[Who says there's no choice? With bush you get Exxon and war in the Caspian, and with Gore you get Occidental and war in Colombia]
W's Oil Warriors
The selection of Dick Cheney as George W.'s runningmate should have
come as no surprise. Almost everyone around Dubya is dedicated to the
worthy cause of fattening America's corporations. What is particularly
interesting about Cheney is that if he does indeed become vice
president, there is a real prospect of the United States blundering
its way into war. Bush's Vulcans are as demented as Madeleine Albright
when it comes to bullying the rest of the world. Unlike the Hideous
Harridan, however, they are mostly interested in money.
Take Dick Cheney. In 1995, without any kind of a background in the oil
industry, he was appointed chairman and CEO of Halliburton, the
world's largest oil-field services company. As company president David
J. Lesar explained: "Dick gives us a level of access that I doubt
anyone else in the oil sector can duplicate." He sure did. In no time
at all, he joined the chorus of Bush administration alumni
rhapsodizing about the oil treasures of the Caspian Sea and singing
the praises of Azerbaijan's obnoxious President Heydar Aliyev. Aliyev
is the one who doles out the licenses to the oil companies.
Former Bush National Security Adviser Brent Scowcroft collected
$130,000 as a consultant to Pennzoil. Former Secretary of State James
Baker's law firm represents the Azerbaijan International Operating
Company (AIOC)-an $8 billion oil consortium consisting of the world's
leading oil companies, including Pennzoil, Exxon and BP Amoco. Former
White House Chief of Staff John Sununu's management consulting firm,
JHS Associates, does business with the Azerbaijan government.
As I have written before, the supposed wealth underneath the Caspian
is just the most recent fool's gold of American capitalism. Allegedly,
there are up to 200 billion barrels of oil lying there-a $4 trillion
bonanza for the petroleum industry. The Caspian, however, is
landlocked. Building a 1000-mile pipeline from the Azerbaijani capital
of Baku to the Turkish port of Ceyhan on the Mediterranean, which the
Clinton administration has been urging for years, is an expensive
undertaking-estimated to cost something like $4 billion.
As is usually the way with America's entrepreneurs, the last thing
they want to do is take risks. Losses are for taxpayers, not
shareholders. What the companies are after are U.S. government-backed
loans and financial assistance. Unfortunately, Article 907 of the 1992
Freedom Support Act bars the U.S. government from offering economic
assistance to Azerbaijan as long as it maintains its embargo against
the Armenian enclave of Nagorno-Karabakh.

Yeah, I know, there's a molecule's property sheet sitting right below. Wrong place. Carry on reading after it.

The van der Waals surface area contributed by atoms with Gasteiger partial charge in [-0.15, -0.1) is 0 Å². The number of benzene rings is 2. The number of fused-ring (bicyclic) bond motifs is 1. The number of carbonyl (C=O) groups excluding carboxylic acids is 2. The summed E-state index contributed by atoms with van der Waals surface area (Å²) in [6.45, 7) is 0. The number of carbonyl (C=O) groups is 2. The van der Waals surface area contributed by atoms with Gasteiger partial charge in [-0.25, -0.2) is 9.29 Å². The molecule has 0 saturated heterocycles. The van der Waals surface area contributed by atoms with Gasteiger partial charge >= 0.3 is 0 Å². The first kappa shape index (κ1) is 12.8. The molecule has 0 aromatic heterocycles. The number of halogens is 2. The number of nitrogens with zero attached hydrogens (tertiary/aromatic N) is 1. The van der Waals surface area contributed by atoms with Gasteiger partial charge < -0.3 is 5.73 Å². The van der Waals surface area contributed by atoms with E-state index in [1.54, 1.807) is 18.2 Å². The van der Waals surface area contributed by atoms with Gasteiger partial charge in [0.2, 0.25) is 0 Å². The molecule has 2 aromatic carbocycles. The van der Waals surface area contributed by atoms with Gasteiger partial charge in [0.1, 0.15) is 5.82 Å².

This is where Cheney and the other Bushies come in. They have
tirelessly pleaded with Congress to repeal this provision. In the
meantime, the "neoconservative" faction among Dubya's advisers has
also gone oil-crazy. A few months ago, Paul Wolfowitz, the likely
national security adviser in a Bush administration, seemed unable to
control his enthusiasm as he introduced Heydar Aliyev to an audience.
Wolfowitz is a man who has never come across a U.S. bombing that he
thought was intense enough. Here was this super-Cold Warrior drooling
that Aliyev "became a member of the Soviet Politburo in 1978, and was
promoted to full membership in 1982 during the Andropov era. He was
the only Azerbaijani leader ever to hold such a high position." Gosh!
What a man! It turns out that this sinister Soviet apparatchik "is a
good friend to America and a good friend to NATO. Section 970 [sic] of
the Strategic Act prevents American aid to Azerbaijan. It will be a
great test of diplomacy for our next president to remove that section
from law." So we know what the first priority of a Bush administration
will be: make sure that the oil industry is well looked after.
Many of George W.'s advisers-Dick Cheney, Richard Armitage, Richard
Perle-are members of the U.S.-Azerbaijan Chamber of Commerce, whose
business is to encourage U.S. investment there. And for good measure,
another adviser, Dov Zakheim, is a board member of the U.S.-Azerbaijan
Council. Perle is a fervent advocate of American military involvement
on behalf of the oil industry in the Caspian. According to Perle, the
United States must win the support of the Muslims of the region by
taking a hard line with the Russians on Chechnya.
Dick Cheney's Halliburton has interests besides oil. Its subsidiary,
Brown & Root Services, provides housing, food, transport and mail
delivery to U.S. troops in the Balkans to the tune of $180 million per
year. Former Secretary of State George Shultz is also advising Bush.
Shultz's Bechtel is one of the largest international construction
companies in the world. Currently, it is building a motorway
connecting northwestern inland Croatia with its coastal southern
regions. The road is to be a part of the Adriatic or southern highway
running from Turkey through Greece, Albania, Montenegro to Croatia and
Italy. Clearly somebody profited from the breakup of Yugoslavia.
Recently, PSG International, jointly owned by Bechtel and GE Capital
Structured Finance Group, signed an agreement with the government of
Turkmenistan to build a $2.5 billion trans-Caspian pipeline that would
extend from Turkmenistan to Turkey via the Caspian Sea, Azerbaijan and
Now, all this business of bombing countries so that Bechtel can then
help reconstruct them, or sending in troops so that Brown & Root can
make a few bucks equipping them, or expanding NATO so that
Boeing-under challenge from Europe's Airbus-can maintain its profit
margins, or pushing Russians out of their backyard so that BP Amoco
and Pennzoil can collect handsome dividends, is likely to antagonize
other countries, most notably Russia. A George W. administration, an
unashamed front for the corporations, will give us the war Perle and
Wolfowitz have been pining for.